Reading some of the horrible accounts of the evidence yesterday, this was brought to mind. She (and others) have never apologized for it.
Rudy Giuliani’s second term was not going well. It was a disaster, in fact.
He’d been diagnosed with cancer. His signature tough-on-crime policy was rounding up more hot dog vendors than bad guys. He was confrontational and combative. He informed his wife he was dumping her at a press conference. His numbers stunk. Even without term limits, he wouldn’t have been elected NYC dogcatcher.
And then, 9/11 happened.
The attacks on New York City, and New Yorkers, dramatically changed the political fortunes of Rudy Giuliani. Standing at Ground Zero, reassuring New Yorkers and the world, Giuliani was stoic, strong, serene. In three short weeks, his personal popularity shot up more than 40 points, to an extraordinary 80 per cent.
New Yorkers wanted the term limits law lifted, so he could run again. Oprah Winfrey called him “America’s mayor.” The Queen gave him an honourary knighthood. Time Magazine named him person of the year.
But before 9/11, as one writer put it, Giuliani had been a bum. On that day, he became a man. And on the days that followed, he became a hero.
Such is the transformational nature of disaster – war, terrorism, public health crises. It happens a lot, when you think about it.
Before 1939, Winston Churchill was isolated and marginalized, a period he himself called “the wilderness years.” And then World War Two broke out, and Churchill would go on to literally led the world in a collective struggle against fascism and Nazism.
Closer to home, Trudeaumania faded when Pierre Trudeau started acting on his pledge to build a “just society” – legislating (appropriately) multiculturalism and bilingualism. But when the October 1970 crisis struck, Trudeau’s resolute refusal to negotiate with FLQ terrorists – and his willingness to impose the War Measures Act – dramatically boosted his popularity. Gallup found that 90 per cent of Canadians approved of his leadership during the crisis.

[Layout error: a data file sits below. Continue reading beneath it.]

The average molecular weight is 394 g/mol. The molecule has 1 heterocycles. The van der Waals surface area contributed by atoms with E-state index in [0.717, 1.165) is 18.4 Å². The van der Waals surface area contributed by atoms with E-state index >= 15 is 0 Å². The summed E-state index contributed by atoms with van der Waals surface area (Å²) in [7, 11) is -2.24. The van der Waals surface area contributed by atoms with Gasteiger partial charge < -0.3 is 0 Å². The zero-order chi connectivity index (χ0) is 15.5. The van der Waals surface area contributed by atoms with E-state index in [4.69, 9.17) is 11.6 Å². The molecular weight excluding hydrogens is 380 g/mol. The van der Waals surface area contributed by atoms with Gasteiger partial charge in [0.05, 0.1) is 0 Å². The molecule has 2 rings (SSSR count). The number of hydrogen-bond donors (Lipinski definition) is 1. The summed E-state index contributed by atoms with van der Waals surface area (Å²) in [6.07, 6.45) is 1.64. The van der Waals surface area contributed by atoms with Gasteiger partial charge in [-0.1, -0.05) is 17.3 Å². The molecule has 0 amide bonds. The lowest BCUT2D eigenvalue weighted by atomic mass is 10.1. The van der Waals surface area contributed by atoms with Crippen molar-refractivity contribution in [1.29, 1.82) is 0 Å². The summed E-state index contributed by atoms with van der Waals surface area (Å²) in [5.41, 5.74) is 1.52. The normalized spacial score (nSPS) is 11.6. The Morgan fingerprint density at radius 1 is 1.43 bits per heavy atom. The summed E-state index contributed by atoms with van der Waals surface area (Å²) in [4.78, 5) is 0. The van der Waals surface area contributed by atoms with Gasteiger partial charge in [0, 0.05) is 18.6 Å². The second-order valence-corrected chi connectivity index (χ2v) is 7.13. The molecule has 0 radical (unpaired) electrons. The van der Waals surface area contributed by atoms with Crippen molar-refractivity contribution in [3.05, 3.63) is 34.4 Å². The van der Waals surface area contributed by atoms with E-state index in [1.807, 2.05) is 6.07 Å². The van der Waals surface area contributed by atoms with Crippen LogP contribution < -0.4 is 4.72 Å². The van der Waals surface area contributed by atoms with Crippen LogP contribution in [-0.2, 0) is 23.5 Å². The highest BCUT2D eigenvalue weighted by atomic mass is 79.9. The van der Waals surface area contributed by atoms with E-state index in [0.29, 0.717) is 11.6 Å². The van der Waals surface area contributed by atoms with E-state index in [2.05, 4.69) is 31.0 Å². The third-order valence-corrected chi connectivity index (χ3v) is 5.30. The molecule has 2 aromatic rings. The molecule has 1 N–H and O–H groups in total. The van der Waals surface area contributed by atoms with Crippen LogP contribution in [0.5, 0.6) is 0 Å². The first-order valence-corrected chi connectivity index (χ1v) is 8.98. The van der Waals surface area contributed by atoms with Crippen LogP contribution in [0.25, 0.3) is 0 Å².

In Ontario in 2003, when SARS struck, the Progressive Conservative government of Mike Harris and Ernie Eves was intensely disliked. There had been the Walkerton disaster, soaring energy prices, and a ministerial expense account scandal. But when SARS hit – ultimately claiming 44 lives – Eves’ calm, reassuring approach put the PCs back in contention.
At the time, I was (full disclosure) the chairman of the Ontario Liberal war room effort, and was witness to an extraordinary event: a huge, overnight rise in the PCs polling numbers. Simply because Health Minister had held a press conference, and showed people how they should wash their hands, to avoid SARS’ spread.
Other examples are legion. A politician is reviled and headed to certain defeat, and then something happens – a war, a terrorist attack, a public health crisis – and everything changes. What once seemed impossible becomes possible.
Prime Minister Stephen Harper stands at the precipice of such a moment, with twin challenges facing him and his government. On the one hand, there is his (appropriate) decision to lend modest military support to the international coalition against the serial murderers who make up ISIS. On the other, his government’s (as-yet unseen) response to the metastasizing Ebola crisis.
As is always the case, a leader’s political opponents become mostly marginalized in such moments. Both NDP leader Tom Mulcair and Liberal leader have said they oppose any military action against ISIS, and both may well come to rue the day they did so. There is no other criticism they can make, now, without sounding indifferent to the fate of Canadian men and women deployed to a battleground.
Meanwhile, neither man can say much about the burgeoning Ebola scare without sounding like they are fear mongering, or worse. So they will say little, if anything.
People come together in times of disaster, in times of war and terror. They set aside their differences.
And – as Messrs. Mulcair and Trudeau likely know too well – sometimes they set aside certain politicians, too.
Paul Adams tweeted this – Story? Column? Op-ed? What is it? – earlier this morning. My friend Darrell Bricker was appalled by the fact that the national broadcaster would be reduced to running stuff that could have been generated by any “grad student with a calculator.”